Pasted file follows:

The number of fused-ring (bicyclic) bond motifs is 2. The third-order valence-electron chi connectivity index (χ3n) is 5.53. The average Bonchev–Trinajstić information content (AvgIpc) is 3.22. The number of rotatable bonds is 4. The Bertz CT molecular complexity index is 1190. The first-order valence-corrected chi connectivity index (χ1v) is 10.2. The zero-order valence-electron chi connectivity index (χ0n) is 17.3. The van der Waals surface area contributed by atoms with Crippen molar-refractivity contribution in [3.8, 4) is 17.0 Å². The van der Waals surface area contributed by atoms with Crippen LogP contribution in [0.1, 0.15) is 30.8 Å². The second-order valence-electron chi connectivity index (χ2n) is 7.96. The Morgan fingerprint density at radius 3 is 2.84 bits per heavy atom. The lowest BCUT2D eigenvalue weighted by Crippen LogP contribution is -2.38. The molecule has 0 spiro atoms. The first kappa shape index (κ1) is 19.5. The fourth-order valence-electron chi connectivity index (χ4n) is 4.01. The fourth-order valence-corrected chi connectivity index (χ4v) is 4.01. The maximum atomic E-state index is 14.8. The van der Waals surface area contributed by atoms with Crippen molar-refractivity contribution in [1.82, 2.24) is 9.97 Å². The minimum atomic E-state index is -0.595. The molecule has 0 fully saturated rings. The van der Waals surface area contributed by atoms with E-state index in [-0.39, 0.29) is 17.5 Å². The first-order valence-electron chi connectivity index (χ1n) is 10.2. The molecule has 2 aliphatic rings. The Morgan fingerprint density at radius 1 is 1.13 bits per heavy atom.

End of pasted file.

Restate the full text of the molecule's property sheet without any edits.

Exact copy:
The number of fused-ring (bicyclic) bond motifs is 2. The third-order valence-electron chi connectivity index (χ3n) is 5.53. The average Bonchev–Trinajstić information content (AvgIpc) is 3.22. The number of rotatable bonds is 4. The Bertz CT molecular complexity index is 1190. The first-order valence-corrected chi connectivity index (χ1v) is 10.2. The zero-order valence-electron chi connectivity index (χ0n) is 17.3. The van der Waals surface area contributed by atoms with Crippen molar-refractivity contribution in [3.8, 4) is 17.0 Å². The van der Waals surface area contributed by atoms with Crippen LogP contribution in [0.1, 0.15) is 30.8 Å². The second-order valence-electron chi connectivity index (χ2n) is 7.96. The Morgan fingerprint density at radius 3 is 2.84 bits per heavy atom. The lowest BCUT2D eigenvalue weighted by Crippen LogP contribution is -2.38. The molecule has 0 spiro atoms. The first kappa shape index (κ1) is 19.5. The fourth-order valence-electron chi connectivity index (χ4n) is 4.01. The fourth-order valence-corrected chi connectivity index (χ4v) is 4.01. The maximum atomic E-state index is 14.8. The van der Waals surface area contributed by atoms with Crippen molar-refractivity contribution in [1.82, 2.24) is 9.97 Å². The minimum atomic E-state index is -0.595. The molecule has 0 fully saturated rings. The van der Waals surface area contributed by atoms with E-state index in [-0.39, 0.29) is 17.5 Å². The first-order valence-electron chi connectivity index (χ1n) is 10.2. The molecule has 2 aliphatic rings. The Morgan fingerprint density at radius 1 is 1.13 bits per heavy atom.